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Claws

Stay down. Stay down. Stay down. It ran like a mantra through her head. The front door slammed behind her and Layla, the gray-muzzled black lab who had been patiently waiting on the worn rug by the door, stiffly levered herself to her feet, tail wagging. Anna hurried past her without a glance or a pat to the head and the dog stared after her, ears drooping. Charting a steady course across the scuffed wood floor toward the stairs, Anna’s vision had tunneled down to a path only a little wider than the runner tacked to the oak risers. She blindly looped her messenger bag over the newel post as she took the steps two at a time, ignoring the thud of the books inside it as they bounced against the wood.

She could feel it stirring inside her, could almost hear the rasp of wings and the slide of scales as it slowly began to uncurl. A whimper forced its way past her tight throat and clenched teeth. She moved even faster, shoving open the door to the bathroom adjacent to her bedroom and closing it with loud snick as the bolt slid across the strike plate and shot home. She stripped off her sweatshirt in an awkward dance of jerky arms, tangled hair, and desperation and then stood utterly still, back pressed tightly to the door, both hands covering her mouth: holding the world out, holding herself in. Then, as if all her strength had suddenly evaporated, she slid bonelessly down the door and landed on the tile floor with a painful thump, pressing her face against her raised knees.

The voices ricocheted around in her head, each one clawing its way over the back of the mantra she had been using to maintain control until it was pushed so far down she could no longer hear even an echo of it.

A C-. I expect you to do better next time, Anna.

Come home right after school. You’ll do it again, and do it right this time.

We’re going to have to rotate you into the JV squad but at least you’ll get plenty of playing time.

Just hold still and-

A soft knock at the door startled her.

“Honey, is everything okay?”

“Fine, Mom. It’s fine.” Catching her voice as it began to rise in panic, she closed her eyes and held her breath for several seconds before trying again. “I’ll be out in a minute.” She forced a laugh. “Shouldn’t have had that second pop before the bus came.”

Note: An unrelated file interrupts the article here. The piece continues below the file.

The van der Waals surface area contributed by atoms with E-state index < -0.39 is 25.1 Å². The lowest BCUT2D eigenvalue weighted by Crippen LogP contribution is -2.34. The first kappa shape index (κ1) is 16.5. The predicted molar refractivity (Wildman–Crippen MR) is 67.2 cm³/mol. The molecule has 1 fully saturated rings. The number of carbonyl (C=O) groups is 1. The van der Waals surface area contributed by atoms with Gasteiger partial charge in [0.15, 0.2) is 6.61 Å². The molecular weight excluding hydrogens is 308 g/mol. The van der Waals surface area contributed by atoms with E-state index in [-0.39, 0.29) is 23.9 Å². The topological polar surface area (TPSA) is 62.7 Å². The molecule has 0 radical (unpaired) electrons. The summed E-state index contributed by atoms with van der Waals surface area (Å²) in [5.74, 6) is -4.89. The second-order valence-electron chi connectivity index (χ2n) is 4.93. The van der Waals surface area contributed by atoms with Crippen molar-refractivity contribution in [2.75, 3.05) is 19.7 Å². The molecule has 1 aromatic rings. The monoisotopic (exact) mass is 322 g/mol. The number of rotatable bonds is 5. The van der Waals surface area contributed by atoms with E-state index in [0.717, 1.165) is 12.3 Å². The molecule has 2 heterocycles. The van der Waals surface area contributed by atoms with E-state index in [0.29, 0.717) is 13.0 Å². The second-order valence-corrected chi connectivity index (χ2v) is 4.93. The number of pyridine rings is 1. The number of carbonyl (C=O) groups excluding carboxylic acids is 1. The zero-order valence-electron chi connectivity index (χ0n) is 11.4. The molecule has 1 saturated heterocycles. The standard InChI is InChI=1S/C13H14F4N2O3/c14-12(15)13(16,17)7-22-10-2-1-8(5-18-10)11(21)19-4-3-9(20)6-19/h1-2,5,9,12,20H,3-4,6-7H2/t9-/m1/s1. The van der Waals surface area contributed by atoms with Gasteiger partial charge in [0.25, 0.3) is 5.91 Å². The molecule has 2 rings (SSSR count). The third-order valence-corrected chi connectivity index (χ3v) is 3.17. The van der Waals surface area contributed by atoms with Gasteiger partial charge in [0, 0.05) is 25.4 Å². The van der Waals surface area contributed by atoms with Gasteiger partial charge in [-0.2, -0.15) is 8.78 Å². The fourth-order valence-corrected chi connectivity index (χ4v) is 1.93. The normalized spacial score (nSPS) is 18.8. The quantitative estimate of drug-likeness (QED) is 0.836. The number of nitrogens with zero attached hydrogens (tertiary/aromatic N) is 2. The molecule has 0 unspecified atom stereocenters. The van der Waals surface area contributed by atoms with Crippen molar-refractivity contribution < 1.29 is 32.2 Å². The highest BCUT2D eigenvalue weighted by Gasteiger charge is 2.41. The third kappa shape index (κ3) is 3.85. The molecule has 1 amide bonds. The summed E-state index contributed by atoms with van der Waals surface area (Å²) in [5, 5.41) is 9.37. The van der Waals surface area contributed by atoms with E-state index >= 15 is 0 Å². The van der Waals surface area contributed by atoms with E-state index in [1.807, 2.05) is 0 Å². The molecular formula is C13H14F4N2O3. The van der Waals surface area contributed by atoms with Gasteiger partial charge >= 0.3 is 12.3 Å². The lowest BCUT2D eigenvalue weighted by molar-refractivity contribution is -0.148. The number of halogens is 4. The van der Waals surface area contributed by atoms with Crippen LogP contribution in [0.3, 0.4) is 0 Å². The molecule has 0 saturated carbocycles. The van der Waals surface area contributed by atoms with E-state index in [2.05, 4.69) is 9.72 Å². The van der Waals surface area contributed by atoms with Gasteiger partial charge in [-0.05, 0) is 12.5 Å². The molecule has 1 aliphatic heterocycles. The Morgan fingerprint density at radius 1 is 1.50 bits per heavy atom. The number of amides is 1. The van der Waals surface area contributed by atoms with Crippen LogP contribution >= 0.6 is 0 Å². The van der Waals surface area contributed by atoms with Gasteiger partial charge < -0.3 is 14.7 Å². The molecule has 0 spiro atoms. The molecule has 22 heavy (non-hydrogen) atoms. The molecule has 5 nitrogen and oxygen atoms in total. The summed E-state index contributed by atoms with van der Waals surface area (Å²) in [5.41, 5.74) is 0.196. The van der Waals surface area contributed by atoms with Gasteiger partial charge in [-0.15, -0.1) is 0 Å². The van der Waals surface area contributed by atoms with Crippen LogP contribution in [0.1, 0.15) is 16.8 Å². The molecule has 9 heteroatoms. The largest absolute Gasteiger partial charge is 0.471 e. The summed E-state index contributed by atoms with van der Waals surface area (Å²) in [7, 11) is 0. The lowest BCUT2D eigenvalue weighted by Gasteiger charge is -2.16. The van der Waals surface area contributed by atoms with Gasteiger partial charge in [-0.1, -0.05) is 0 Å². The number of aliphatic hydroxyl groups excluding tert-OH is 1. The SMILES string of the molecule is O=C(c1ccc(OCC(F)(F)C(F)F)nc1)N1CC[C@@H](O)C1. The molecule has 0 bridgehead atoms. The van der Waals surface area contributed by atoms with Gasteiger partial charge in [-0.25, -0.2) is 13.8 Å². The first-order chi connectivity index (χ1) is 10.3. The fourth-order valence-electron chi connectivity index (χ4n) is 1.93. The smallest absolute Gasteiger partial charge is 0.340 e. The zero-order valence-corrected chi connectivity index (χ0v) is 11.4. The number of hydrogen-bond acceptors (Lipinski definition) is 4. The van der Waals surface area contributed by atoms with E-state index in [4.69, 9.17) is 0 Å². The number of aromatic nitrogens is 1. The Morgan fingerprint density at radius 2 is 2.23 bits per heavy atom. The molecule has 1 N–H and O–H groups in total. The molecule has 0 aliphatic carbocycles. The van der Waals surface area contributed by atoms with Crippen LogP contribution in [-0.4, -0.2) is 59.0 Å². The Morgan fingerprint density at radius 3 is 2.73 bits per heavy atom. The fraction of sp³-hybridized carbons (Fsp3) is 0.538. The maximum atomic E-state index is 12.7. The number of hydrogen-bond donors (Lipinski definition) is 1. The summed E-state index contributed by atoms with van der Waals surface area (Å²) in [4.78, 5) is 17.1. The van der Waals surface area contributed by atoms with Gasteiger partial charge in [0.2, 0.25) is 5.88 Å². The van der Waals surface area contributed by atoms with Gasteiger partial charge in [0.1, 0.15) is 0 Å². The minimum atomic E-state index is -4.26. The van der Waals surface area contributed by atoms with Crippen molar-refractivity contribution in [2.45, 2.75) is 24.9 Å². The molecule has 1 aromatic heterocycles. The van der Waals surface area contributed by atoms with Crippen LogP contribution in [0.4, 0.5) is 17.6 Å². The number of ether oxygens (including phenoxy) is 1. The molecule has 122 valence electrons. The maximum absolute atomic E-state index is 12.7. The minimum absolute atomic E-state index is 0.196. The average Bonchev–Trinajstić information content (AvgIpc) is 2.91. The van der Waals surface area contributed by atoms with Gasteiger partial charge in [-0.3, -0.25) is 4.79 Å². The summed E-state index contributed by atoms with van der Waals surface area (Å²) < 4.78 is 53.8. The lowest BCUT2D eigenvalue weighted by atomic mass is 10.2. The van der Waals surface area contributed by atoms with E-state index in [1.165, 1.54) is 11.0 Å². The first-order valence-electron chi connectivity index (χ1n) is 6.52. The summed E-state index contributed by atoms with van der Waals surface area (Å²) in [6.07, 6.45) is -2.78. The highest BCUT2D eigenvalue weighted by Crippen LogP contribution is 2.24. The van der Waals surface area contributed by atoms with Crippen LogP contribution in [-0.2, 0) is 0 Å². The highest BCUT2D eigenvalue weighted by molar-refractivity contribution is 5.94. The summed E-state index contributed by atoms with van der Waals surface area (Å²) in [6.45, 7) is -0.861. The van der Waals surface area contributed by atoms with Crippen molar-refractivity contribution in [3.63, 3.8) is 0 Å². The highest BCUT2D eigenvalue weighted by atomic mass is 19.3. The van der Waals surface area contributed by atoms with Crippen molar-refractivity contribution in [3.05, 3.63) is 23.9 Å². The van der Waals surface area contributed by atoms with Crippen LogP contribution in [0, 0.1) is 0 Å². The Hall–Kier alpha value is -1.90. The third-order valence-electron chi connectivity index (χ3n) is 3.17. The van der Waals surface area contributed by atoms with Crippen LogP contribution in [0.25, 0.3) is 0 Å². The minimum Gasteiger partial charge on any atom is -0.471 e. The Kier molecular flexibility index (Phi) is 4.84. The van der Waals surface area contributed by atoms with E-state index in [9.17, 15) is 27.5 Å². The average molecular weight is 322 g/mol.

Her mom’s voice sounded uncertain. “If you’re sure….” A voice called from downstairs, muffled but clearly impatient. “I have to take your brother to soccer practice. Your dad’ll be home in an hour. Don’t forget, he wants you to help him finish cleaning the garage tonight and I’d like you to set the table, too. I’ll start dinner as soon as we get back.”

Panic fluttered against her ribs. “I remember. I will.” As the sound of footsteps faded away, the muscles in her left arm cramped painfully and she stared at the hand with something akin to despair. It was like it didn’t even belong to her anymore. Slowly, the fingers folded down as if grasping a handle and the razor sharp claws that had started to push out from the nail beds gently pricked her palm.

No. No no no nononono. She rocked a little, eyes pressed tightly shut. I’m fine. It’s going to be fine. This isn’t going to happen. I’m just going to breathe and everything will be fine. From the other side of the bathroom door came a whine and a soft scratching. To herself as much as to Layla she said “It’s okay. I’m okay. I’ll let you outside in a little bit.” She wrapped her arms around her legs, left hand angled away, and squeezed tightly against the pressure building inside her.

This wasn’t going to work. She couldn’t push it down this time. Defeated, she turned her head to the side and let it fall back against the door. Tears rolled down her cheeks and she was caught within a seemingly endless minute where everything was strangely normal, manageable, controllable. Then the beast uncurled within her and that illusion of control slid away as she watched, remote and with something almost like relief, as the dragon pushed its way to the surface, this other within her now ascendant.

Anna…the Anna now trapped within her own skin, heard as much as felt the soft rasp of claws and her focus shifted to her arm. The nascent talon of her left index finger scraped across her right forearm and was chased by a welling of iridescent red scales that raced down her skin – as if the claw was drawing them to the surface. With each shift, each fading of her humanity into this serpent that coiled inside her, the fear that she might never come back – might never be “Anna” again – grew. Within that fear, though, was a small seed with roots that burrowed deeper each day. A sibilant whisper of doubt that asked if giving in to the change, giving way to the dragon forever, was really such a bad thing.

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